By Liya Davidov and Mathias Altman-Kurosaki
Features Editor and Sports Editor
In a stunning turn of events in the U.S. Open, top-seeded Novak Djokovic was defaulted from his fourth-round match after he unintentionally hit a line judge with a tennis ball.
After losing his serve to be down 5-6 in the first set against Pablo Carreño Busta, the overwhelming favorite in the men’s draw smacked a ball toward the back of the court as he walked toward his bench. The ball hit the line judge’s throat and she immediately dropped to the ground reaching for her neck.
As Djokovic and a medical team raced to her side, the chair umpire Aurelie Tourte, tournament referee Soeren Friemel and Grand Slam supervisor Andreas Egli discussed the repercussions. This discussion lasted about ten minutes as Djokovic appeared to be pleading his case.
“Novak was angry,” Friemel said in an interview with ESPN. “He hit the ball recklessly, angrily back. And taking everything into consideration, there was no discretion involved.”
When the discussion dispersed, Djokovic shook Carreño Busta’s hand and left the U.S. Open grounds immediately, refusing to speak to the media.
“I checked on the linesperson and the tournament told me that thank God she is feeling ok. I‘m extremely sorry to have caused her such stress,” Djokovic posted on Instagram. “I need to go back within and work on my disappointment and turn this all into a lesson for my growth and evolution as a player and human being.”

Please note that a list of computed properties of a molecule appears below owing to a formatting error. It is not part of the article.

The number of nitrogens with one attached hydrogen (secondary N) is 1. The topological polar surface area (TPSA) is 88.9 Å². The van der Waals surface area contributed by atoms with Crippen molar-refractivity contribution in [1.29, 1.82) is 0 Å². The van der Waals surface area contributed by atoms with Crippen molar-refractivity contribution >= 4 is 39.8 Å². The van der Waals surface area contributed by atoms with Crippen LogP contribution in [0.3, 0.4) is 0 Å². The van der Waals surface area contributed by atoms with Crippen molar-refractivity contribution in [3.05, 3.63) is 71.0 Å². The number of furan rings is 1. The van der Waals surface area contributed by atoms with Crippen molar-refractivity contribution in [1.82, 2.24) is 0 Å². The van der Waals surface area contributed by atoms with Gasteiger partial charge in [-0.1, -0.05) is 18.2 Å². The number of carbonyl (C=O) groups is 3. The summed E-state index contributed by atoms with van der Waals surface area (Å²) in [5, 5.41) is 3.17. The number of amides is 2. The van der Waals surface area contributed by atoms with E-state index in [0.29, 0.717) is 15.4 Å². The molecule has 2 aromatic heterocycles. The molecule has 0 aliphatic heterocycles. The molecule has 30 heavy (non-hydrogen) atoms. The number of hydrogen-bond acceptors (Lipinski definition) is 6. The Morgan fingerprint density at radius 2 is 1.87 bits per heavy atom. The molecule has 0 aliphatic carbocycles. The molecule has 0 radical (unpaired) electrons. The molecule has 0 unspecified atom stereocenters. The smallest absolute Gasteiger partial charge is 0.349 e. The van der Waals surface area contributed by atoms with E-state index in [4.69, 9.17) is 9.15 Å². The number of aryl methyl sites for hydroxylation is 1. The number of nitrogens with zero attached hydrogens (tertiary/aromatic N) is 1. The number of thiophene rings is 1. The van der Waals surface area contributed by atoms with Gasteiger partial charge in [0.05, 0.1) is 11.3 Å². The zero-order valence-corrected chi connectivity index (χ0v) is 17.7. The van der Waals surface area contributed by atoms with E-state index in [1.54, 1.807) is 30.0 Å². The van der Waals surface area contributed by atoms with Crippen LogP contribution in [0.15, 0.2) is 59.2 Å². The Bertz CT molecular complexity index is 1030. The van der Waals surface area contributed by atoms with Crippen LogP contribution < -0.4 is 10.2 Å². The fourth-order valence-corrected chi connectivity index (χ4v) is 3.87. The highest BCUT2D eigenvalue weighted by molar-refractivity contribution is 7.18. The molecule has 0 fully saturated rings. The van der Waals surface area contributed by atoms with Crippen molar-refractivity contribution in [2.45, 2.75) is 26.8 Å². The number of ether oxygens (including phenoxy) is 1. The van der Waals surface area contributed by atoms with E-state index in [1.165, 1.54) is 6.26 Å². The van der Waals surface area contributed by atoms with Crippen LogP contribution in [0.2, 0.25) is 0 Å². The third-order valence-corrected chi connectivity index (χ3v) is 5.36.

This was the first time in his career that Djokovic had been defaulted from a match. He was later fined $10,000 for unsportsmanlike conduct.
“When I was watching the match and saw it happen, at first I thought that it was super unlucky and that it was accidental because he didn’t even look at the ball when hitting her,” said Akul Telluri, a sophomore public health major who plays for the College’s tennis team.
Telluri thinks the penalties handed down to Djokovic were too extreme given that he had no past disciplinary history.
However, Christian Guevara, a former hitting partner of Djokovic and assistant tennis coach at the College, felt the exact opposite.
“That’s the rule. It’s the same thing that happened when Tim Henman did it, when (David) Nalbandian kicked the wood onto the umpire, and when (Denis) Shapovalov hit the chair umpire,” Guevara said. “I’m also surprised that the fine was that low, too.”
Charlotte Roarty, a sophomore civil engineering major that is also on the College’s tennis team, agreed with Guevara that Djokovic’s recklessness is what cost him. While Roarty acknowledges that Djokovic “wasn’t smart” to hit towards the back of the court where there were ball boys and linemen, she feels worse for the umpire, as it was “a difficult call to make.”
“Defaulting a player at a Grand Slam is a very important, very tough decision,” Friemel said. “And for that reason, it doesn’t matter if it’s on Ashe, if it’s No. 1 or any other player on any other court. You need to get it right.”